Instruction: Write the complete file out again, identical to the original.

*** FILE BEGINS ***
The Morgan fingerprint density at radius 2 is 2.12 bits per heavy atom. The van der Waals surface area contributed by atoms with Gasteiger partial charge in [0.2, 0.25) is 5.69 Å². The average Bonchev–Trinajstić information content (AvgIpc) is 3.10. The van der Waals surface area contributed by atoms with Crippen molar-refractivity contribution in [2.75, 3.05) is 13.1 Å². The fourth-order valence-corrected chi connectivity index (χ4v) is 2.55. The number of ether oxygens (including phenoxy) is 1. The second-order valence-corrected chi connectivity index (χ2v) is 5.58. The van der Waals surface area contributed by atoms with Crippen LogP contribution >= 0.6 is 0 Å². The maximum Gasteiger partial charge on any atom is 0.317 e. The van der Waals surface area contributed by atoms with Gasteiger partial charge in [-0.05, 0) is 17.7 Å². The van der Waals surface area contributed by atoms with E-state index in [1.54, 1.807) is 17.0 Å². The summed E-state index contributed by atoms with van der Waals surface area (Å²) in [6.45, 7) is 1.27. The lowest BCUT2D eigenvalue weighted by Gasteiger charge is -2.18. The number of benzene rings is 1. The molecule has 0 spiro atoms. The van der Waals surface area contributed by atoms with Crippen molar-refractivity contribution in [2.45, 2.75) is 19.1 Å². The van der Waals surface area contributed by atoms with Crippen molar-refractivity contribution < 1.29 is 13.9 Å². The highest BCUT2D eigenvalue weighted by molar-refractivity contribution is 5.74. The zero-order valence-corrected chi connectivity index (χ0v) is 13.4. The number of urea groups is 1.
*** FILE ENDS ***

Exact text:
The Morgan fingerprint density at radius 2 is 2.12 bits per heavy atom. The van der Waals surface area contributed by atoms with Gasteiger partial charge in [0.2, 0.25) is 5.69 Å². The average Bonchev–Trinajstić information content (AvgIpc) is 3.10. The van der Waals surface area contributed by atoms with Crippen molar-refractivity contribution in [2.75, 3.05) is 13.1 Å². The fourth-order valence-corrected chi connectivity index (χ4v) is 2.55. The number of ether oxygens (including phenoxy) is 1. The second-order valence-corrected chi connectivity index (χ2v) is 5.58. The van der Waals surface area contributed by atoms with Crippen LogP contribution >= 0.6 is 0 Å². The maximum Gasteiger partial charge on any atom is 0.317 e. The van der Waals surface area contributed by atoms with Gasteiger partial charge in [-0.05, 0) is 17.7 Å². The van der Waals surface area contributed by atoms with E-state index in [1.54, 1.807) is 17.0 Å². The summed E-state index contributed by atoms with van der Waals surface area (Å²) in [6.45, 7) is 1.27. The lowest BCUT2D eigenvalue weighted by Gasteiger charge is -2.18. The number of benzene rings is 1. The molecule has 0 spiro atoms. The van der Waals surface area contributed by atoms with Crippen molar-refractivity contribution in [2.45, 2.75) is 19.1 Å². The van der Waals surface area contributed by atoms with Crippen molar-refractivity contribution < 1.29 is 13.9 Å². The highest BCUT2D eigenvalue weighted by molar-refractivity contribution is 5.74. The zero-order valence-corrected chi connectivity index (χ0v) is 13.4. The number of urea groups is 1.